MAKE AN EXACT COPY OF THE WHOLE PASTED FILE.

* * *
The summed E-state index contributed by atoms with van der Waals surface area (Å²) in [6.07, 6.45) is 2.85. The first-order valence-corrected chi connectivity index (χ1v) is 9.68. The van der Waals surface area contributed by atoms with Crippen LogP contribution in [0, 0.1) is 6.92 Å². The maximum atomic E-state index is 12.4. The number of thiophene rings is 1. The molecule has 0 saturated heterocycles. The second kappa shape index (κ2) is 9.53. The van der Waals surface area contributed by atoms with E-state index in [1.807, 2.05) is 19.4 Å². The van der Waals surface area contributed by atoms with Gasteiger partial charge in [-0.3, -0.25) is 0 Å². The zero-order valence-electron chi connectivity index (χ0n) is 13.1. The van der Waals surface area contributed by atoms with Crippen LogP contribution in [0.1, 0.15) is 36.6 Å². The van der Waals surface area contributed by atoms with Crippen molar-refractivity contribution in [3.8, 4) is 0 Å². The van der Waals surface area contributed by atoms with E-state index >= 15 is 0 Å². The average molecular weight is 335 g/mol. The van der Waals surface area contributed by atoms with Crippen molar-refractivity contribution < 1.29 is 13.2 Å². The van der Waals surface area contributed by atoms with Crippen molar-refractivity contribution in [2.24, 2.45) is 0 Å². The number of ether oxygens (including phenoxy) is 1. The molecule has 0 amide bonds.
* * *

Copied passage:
The summed E-state index contributed by atoms with van der Waals surface area (Å²) in [6.07, 6.45) is 2.85. The first-order valence-corrected chi connectivity index (χ1v) is 9.68. The van der Waals surface area contributed by atoms with Crippen LogP contribution in [0, 0.1) is 6.92 Å². The maximum atomic E-state index is 12.4. The number of thiophene rings is 1. The molecule has 0 saturated heterocycles. The second kappa shape index (κ2) is 9.53. The van der Waals surface area contributed by atoms with E-state index in [1.807, 2.05) is 19.4 Å². The van der Waals surface area contributed by atoms with Gasteiger partial charge in [-0.3, -0.25) is 0 Å². The zero-order valence-electron chi connectivity index (χ0n) is 13.1. The van der Waals surface area contributed by atoms with Crippen LogP contribution in [0.1, 0.15) is 36.6 Å². The van der Waals surface area contributed by atoms with Crippen molar-refractivity contribution in [3.8, 4) is 0 Å². The van der Waals surface area contributed by atoms with E-state index >= 15 is 0 Å². The average molecular weight is 335 g/mol. The van der Waals surface area contributed by atoms with Crippen molar-refractivity contribution < 1.29 is 13.2 Å². The van der Waals surface area contributed by atoms with Crippen molar-refractivity contribution in [2.24, 2.45) is 0 Å². The number of ether oxygens (including phenoxy) is 1. The molecule has 0 amide bonds.